"I am very happy," Nakamura said. "I cannot explain what the emotion is to have this medal."

Russia's Mark Shakhmatov placed fourth in the free skate, moving up from fifth after the short into third overall. His 103.51 free skate score gave him a competition mark of 158.97.

Making his international debut, Shakhmatov had one of the field's cleanest skates, with only a slight negative GOE of -.21 on his double flip-double toe combination jump. He landed 10 clean jumps, highlighted by a nice triple loop, triple Lutz and double Axel. His change foot sit spin garnered a Level 3, and he collected a 50.92 component mark.

Fourth place went to reigning U.S. novice champion Joshua Farris, who moved up from 10th place following the short, a remarkable six-spot jump. He placed third in the free skate, earning 104.22 points for his "Warsaw Concerto" routine.

Making his JGP debut, Farris reeled off three clean triple jumps at the start of his program, including a Salchow and Axel, both of which earned GOEs of 1.00. Three other triple jumps were downgraded, but also displayed a clean double Axel-double toe and a Level 4 change-foot combination spin.

Original dance
Wearing matching pastel-colored kimono-style costumes, brother-sister duo Maia Shibutani and Alex Shibutani retained their lead with a mesmeric Japanese folk-themed original dance that took a nod to their heritage.

Their 56.43 segment score was a personal best -- their second at this event -- giving them a 90.44 total that controls the field by more than 10 points following the original dance.

"We are very proud [of our heritage], and basically this dance is a festival dance, a celebration," Maia said.

Their music -- "Itsuka Mata" by Tetsuro Naito and "Ao-ki Kaze" by Ryutaro Kaneko -- are powerful pieces that contrast drum beats with a softer water-like musicality, which the team keenly interpreted.

Three out of four elements garnered a GOE of 1.20 or greater. They opened with razor-sharp Level 4 synchronized twizzles. Their circular step sequence garnered a Level 3, and they received a 1.80 GOE for their midline step sequence. Their only bobble came in the middle of the program on the straight line lift, which they did not practice in the warm-up. They were graded Level 4 on the lift but earned only a .90 GOE.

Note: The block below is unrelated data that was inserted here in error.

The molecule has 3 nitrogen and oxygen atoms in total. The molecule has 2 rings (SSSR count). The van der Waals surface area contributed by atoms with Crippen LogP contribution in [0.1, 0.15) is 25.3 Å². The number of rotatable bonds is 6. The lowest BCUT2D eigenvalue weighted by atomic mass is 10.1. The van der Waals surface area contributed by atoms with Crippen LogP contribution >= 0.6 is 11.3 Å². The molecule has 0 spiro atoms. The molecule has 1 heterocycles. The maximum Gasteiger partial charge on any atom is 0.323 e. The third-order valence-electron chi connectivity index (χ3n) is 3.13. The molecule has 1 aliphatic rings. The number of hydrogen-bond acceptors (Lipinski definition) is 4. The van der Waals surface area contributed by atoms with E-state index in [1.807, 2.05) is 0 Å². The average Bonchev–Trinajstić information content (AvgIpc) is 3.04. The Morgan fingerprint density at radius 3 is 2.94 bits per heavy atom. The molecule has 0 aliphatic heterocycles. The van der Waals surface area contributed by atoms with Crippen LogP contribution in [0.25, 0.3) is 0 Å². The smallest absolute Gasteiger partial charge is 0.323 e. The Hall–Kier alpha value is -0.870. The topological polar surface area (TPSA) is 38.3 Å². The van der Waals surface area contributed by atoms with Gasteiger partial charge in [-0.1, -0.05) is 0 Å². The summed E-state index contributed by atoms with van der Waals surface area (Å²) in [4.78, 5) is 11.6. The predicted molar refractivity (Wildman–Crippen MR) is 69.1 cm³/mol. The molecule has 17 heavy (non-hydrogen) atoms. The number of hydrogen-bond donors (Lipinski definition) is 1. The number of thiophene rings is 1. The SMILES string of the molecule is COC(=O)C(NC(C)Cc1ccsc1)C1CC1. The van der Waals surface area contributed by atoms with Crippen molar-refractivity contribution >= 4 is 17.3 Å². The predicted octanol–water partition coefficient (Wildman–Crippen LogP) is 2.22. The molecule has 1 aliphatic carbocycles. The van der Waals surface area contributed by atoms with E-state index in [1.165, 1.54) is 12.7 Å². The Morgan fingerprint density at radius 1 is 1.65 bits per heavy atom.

"We were a little shakier than normal on the lift, but part of competition is figuring out what's thrown out at you and figuring out how to deal with it the best way you can," said Alex.

Canadian's Kharis Ralph and Asher Hill also maintained their second-place spot, performing an African-style original dance, for which they collected 49.20 points that gave them a 79.63 total score.

To prepare for their routine, the team had two off-ice sessions with an African dance coach, who works with them for two hours every Friday.

"We felt that we gave good energy and good expression," Hill said. "We really tried to work the upper body to keep the African motif going throughout the program."

Their opening diagonal step sequence was graded only a Level 2, but it was followed by a strong midline step sequence that brought in a 1.20 GOE. Both their synchronized twizzles and rotational lift garnered Level 4s.

"We are happy with second place and confident going into the free dance," Ralph said.

Their free dance is a fun routine called "Miss Marigold's Dancing Academy" that features Ralph as the dance teacher and Hill a pupil who arrive to class late.

Reigning U.S. novice champions Lauri Bonacorsi and Travis Mager moved into third place after their Italian folk-themed routine to the "Tarantella Medley" that garnered a personal best segment score of 46.65 for a 76.38 competition mark.

"It's nice to skate well and get rewarded with nice marks," Mager said. "That is the highest OD score we've gotten by four points. It was a pleasure to see those marks come up, especially after skating an overall great performance."

The duo earned GOEs of .50 and greater on all elements in their routine, highlighted by their midline and circular step sequences that both earned a .80 GOE. They received a Level 4 on their straight line lift. They said they are enjoying their first competition on the international stage, especially after only two seasons together.

"It's really exciting to be in the mix of things here," Mager said. "We have been working hard on making the jump from novice to junior. We are still developing our partnership on and off and ice. That is the big goal for both of us this season -- to fit in and belong and maybe be in the mix for the top."

American team Rachel Tibbetts and Collin Brubaker jumped into fourth place (from sixth) following the original dance, for which they performed a lyrical American folk routine to Eva Cassidy's "Tennessee Waltz." They earned a 45.52 segment score, which gave them a 75.09 total.

Brubaker wore jeans and Tibbetts donned in an improvised version of cowboy boots in their routine, which featured a Level 4 rotational lift, followed by a nice circular step sequence that garnered a 1.00 GOE.

"We were pretty happy about the performance," Tibbetts said. "I almost ran into Collin on the first twizzle sequence because I didn't travel it out as much as I needed to, but we were happy about everything else."